More significant, however, was that in the process the Rothschilds created the world of banking as we know it today. Nathan operated principally as an underwriter and speculator in the early 19th-century bond market. He and his brothers invented, or at any rate popularised, the government bond, which allowed investors, big and small, to buy bits of the debts of sovereign states by purchasing fixed-interest bearer bonds.
Governments liked this because they could use them to raise colossal sums of money. Investors liked them because they could be traded – at prices that fluctuated in relation to the performance of the issuing government – and shrewd investors could make big sums. It brought investment in railways, the industrial revolution and ventures like the Suez Canal. The Rothschilds got a cut of everything.
It was a new kind of power. “I care not what puppet is placed upon the throne of England to rule the Empire on which the sun never sets. The man who controls Britain’s money supply controls the British Empire, and I control the British money supply,” Nathan said. The family developed a lack of awe for the powerful and important. A pompous aristocrat one day called on Nathan who was head down at his desk. Without looking up, the banker said: “Take a chair.” His caller, affronted, said: “You are speaking to the Prince of Thurn and Taxis.” To which Rothschild replied: “Take two chairs.” At one point he even rescued the Bank of England after a run on gold caused the collapse of 145 banks. In 1885 he was given the hereditary title of Baron Rothschild.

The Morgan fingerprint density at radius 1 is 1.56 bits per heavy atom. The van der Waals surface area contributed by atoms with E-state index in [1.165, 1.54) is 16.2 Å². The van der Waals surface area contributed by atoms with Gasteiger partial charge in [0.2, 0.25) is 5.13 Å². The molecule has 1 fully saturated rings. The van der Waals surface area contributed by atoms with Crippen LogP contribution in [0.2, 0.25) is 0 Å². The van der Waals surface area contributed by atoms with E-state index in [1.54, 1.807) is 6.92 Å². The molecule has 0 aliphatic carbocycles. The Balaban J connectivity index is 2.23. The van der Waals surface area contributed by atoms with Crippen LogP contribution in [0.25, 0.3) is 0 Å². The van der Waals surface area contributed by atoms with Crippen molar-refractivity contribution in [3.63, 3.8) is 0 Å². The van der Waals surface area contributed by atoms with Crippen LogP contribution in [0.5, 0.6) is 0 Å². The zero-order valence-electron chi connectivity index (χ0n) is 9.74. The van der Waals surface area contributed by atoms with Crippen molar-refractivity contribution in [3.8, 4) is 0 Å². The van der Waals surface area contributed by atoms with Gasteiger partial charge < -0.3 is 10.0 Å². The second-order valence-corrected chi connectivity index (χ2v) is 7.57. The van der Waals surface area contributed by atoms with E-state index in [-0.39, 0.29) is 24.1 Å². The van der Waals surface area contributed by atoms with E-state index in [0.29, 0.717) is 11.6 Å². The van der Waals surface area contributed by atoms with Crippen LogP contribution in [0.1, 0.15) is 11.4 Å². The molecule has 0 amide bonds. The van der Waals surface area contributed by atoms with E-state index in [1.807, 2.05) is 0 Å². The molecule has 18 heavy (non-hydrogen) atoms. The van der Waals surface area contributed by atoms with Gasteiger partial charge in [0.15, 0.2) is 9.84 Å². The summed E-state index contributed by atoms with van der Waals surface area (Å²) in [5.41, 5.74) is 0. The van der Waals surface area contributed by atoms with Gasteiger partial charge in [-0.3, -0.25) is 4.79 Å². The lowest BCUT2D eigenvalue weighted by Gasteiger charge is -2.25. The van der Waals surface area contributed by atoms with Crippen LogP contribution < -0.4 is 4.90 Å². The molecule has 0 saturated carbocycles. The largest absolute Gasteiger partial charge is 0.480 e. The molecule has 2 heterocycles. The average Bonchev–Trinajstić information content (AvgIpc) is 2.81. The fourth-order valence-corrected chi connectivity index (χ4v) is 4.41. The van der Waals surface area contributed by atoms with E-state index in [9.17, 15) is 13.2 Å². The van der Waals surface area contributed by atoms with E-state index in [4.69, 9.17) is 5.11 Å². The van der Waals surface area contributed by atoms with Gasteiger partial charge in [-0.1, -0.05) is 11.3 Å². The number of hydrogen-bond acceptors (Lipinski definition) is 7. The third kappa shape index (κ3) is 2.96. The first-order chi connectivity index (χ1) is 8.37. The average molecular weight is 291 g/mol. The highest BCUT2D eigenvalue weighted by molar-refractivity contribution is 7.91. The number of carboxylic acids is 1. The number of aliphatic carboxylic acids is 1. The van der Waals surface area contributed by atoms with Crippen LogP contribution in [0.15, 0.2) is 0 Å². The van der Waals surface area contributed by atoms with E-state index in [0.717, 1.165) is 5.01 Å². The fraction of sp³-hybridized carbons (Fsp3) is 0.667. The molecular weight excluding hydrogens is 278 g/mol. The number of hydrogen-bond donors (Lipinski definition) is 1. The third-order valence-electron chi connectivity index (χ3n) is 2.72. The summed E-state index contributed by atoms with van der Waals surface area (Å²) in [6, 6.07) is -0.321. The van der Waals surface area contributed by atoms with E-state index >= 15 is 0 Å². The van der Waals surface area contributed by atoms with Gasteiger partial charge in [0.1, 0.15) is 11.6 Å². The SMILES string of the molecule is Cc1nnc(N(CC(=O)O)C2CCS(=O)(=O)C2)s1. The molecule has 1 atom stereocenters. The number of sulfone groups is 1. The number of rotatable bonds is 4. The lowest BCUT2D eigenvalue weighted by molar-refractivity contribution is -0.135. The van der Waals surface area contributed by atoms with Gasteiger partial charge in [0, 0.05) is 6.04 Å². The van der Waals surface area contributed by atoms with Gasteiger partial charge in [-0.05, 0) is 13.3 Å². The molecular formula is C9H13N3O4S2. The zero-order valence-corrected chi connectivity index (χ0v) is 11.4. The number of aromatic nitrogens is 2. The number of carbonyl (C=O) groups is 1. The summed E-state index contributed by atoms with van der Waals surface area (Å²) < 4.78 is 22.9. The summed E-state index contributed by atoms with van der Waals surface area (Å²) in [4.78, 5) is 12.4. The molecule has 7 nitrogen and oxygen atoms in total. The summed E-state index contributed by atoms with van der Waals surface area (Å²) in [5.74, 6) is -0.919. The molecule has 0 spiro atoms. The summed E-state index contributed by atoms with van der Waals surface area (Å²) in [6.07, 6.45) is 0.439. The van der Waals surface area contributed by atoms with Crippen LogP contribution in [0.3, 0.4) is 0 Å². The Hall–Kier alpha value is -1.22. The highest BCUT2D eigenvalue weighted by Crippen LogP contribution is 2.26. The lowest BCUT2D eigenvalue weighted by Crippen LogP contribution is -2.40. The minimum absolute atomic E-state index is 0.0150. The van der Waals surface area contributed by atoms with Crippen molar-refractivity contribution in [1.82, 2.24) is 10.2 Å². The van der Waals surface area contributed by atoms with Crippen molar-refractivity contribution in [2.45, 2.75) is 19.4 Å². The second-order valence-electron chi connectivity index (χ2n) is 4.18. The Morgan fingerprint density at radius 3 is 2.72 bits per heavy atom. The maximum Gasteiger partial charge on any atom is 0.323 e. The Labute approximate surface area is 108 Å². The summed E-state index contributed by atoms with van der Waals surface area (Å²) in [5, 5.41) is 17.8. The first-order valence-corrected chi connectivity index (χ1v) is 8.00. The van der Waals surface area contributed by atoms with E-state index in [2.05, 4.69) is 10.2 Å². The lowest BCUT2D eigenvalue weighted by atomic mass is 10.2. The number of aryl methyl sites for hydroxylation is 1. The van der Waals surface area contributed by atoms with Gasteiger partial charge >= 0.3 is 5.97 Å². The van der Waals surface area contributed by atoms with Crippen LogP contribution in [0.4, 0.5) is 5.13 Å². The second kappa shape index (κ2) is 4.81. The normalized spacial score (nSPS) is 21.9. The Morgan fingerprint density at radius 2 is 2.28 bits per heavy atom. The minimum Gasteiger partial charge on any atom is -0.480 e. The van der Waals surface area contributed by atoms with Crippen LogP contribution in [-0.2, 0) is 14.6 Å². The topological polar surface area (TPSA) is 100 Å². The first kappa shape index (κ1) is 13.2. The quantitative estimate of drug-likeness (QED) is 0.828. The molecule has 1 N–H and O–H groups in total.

Many of the distinct characteristics of the family can be traced back to the will of the founder Mayer Rothschild. It stipulated that no public inventory should be made of his estate; that key positions in the House of Rothschild were to be held by family members; that the eldest son should inherit unless the rest agreed otherwise; that the family was to intermarry with first and second cousins to keep the fortune together; that anyone disputing these terms would be struck from the will. And that all this should apply in perpetuity.
In part this was about preserving not just their Jewish identity but a self-conscious position as role models for their poorer co-religionists. The Rothschilds expended much effort and money pressing for Jewish emancipation and equality across the continent.
Their Jewish solidarity was not heterogeneous. In 1938 Nathan’s great-great-grandson, Victor, shocked an audience by saying that in spite of “the slow murder of 600,000 people” on the continent “we probably all agree that there is something unsatisfactory in refugees encroaching on the privacy of our country, even for relatively short periods of time.” And the family split over the question of the dream of a Jewish homeland, with some members supporting the first Zionist settlement in Palestine and the Balfour declaration and others opposing it on the grounds that it would encourage anti-Semites to question the existing national identities of assimilated Jews around the rest of the world. None of which has allayed the wild fears of anti-Semites who throughout the 20th century branded the Rothschilds as part of a Jewish plot to take over the world.
The world has changed around the Rothschilds. At one point Nathan Rothschild was the richest man in Britain and probably in the world. In today’s terms he was wealthier than Bill Gates. But they never gained the foothold in America they needed. The world became corporate. Private banking got left behind.